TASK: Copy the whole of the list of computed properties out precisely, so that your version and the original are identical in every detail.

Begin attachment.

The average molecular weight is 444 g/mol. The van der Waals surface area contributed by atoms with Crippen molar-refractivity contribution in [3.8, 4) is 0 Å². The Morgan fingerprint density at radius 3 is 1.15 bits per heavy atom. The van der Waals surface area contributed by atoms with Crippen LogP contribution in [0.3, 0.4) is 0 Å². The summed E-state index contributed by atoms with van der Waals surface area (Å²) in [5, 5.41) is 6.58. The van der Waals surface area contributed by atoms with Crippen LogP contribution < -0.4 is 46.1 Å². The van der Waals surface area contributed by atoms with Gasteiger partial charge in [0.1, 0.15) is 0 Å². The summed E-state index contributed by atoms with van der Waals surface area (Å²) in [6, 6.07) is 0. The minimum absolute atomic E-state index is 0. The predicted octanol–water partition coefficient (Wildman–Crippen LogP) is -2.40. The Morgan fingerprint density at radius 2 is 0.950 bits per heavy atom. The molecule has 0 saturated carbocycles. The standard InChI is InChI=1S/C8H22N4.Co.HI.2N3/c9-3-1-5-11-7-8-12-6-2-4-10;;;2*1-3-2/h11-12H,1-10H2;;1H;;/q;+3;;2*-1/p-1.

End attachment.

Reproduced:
The average molecular weight is 444 g/mol. The van der Waals surface area contributed by atoms with Crippen molar-refractivity contribution in [3.8, 4) is 0 Å². The Morgan fingerprint density at radius 3 is 1.15 bits per heavy atom. The van der Waals surface area contributed by atoms with Crippen LogP contribution in [0.3, 0.4) is 0 Å². The summed E-state index contributed by atoms with van der Waals surface area (Å²) in [5, 5.41) is 6.58. The van der Waals surface area contributed by atoms with Crippen LogP contribution < -0.4 is 46.1 Å². The van der Waals surface area contributed by atoms with Gasteiger partial charge in [0.1, 0.15) is 0 Å². The summed E-state index contributed by atoms with van der Waals surface area (Å²) in [6, 6.07) is 0. The minimum absolute atomic E-state index is 0. The predicted octanol–water partition coefficient (Wildman–Crippen LogP) is -2.40. The Morgan fingerprint density at radius 2 is 0.950 bits per heavy atom. The molecule has 0 saturated carbocycles. The standard InChI is InChI=1S/C8H22N4.Co.HI.2N3/c9-3-1-5-11-7-8-12-6-2-4-10;;;2*1-3-2/h11-12H,1-10H2;;1H;;/q;+3;;2*-1/p-1.